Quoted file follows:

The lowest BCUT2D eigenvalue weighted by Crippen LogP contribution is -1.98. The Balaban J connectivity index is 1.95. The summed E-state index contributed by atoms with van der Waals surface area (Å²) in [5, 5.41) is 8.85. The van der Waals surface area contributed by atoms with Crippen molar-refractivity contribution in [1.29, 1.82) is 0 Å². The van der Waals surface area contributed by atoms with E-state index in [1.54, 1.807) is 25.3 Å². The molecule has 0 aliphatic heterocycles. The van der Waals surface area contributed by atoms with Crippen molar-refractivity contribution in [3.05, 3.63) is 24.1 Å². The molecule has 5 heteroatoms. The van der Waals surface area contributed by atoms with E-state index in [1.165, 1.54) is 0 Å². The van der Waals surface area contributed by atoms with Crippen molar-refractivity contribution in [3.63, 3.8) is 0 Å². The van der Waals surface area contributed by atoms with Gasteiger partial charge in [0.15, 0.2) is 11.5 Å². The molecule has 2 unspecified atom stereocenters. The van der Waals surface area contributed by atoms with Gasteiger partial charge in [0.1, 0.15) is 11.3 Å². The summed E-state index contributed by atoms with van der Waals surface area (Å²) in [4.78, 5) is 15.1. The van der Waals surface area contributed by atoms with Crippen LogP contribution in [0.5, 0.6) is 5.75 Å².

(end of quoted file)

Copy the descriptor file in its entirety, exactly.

The lowest BCUT2D eigenvalue weighted by Crippen LogP contribution is -1.98. The Balaban J connectivity index is 1.95. The summed E-state index contributed by atoms with van der Waals surface area (Å²) in [5, 5.41) is 8.85. The van der Waals surface area contributed by atoms with Crippen molar-refractivity contribution in [1.29, 1.82) is 0 Å². The van der Waals surface area contributed by atoms with E-state index in [1.54, 1.807) is 25.3 Å². The molecule has 0 aliphatic heterocycles. The van der Waals surface area contributed by atoms with Crippen molar-refractivity contribution in [3.05, 3.63) is 24.1 Å². The molecule has 5 heteroatoms. The van der Waals surface area contributed by atoms with E-state index in [1.165, 1.54) is 0 Å². The van der Waals surface area contributed by atoms with Crippen molar-refractivity contribution in [3.63, 3.8) is 0 Å². The van der Waals surface area contributed by atoms with Gasteiger partial charge in [0.15, 0.2) is 11.5 Å². The molecule has 2 unspecified atom stereocenters. The van der Waals surface area contributed by atoms with Gasteiger partial charge in [0.1, 0.15) is 11.3 Å². The summed E-state index contributed by atoms with van der Waals surface area (Å²) in [4.78, 5) is 15.1. The van der Waals surface area contributed by atoms with Crippen LogP contribution in [0.5, 0.6) is 5.75 Å².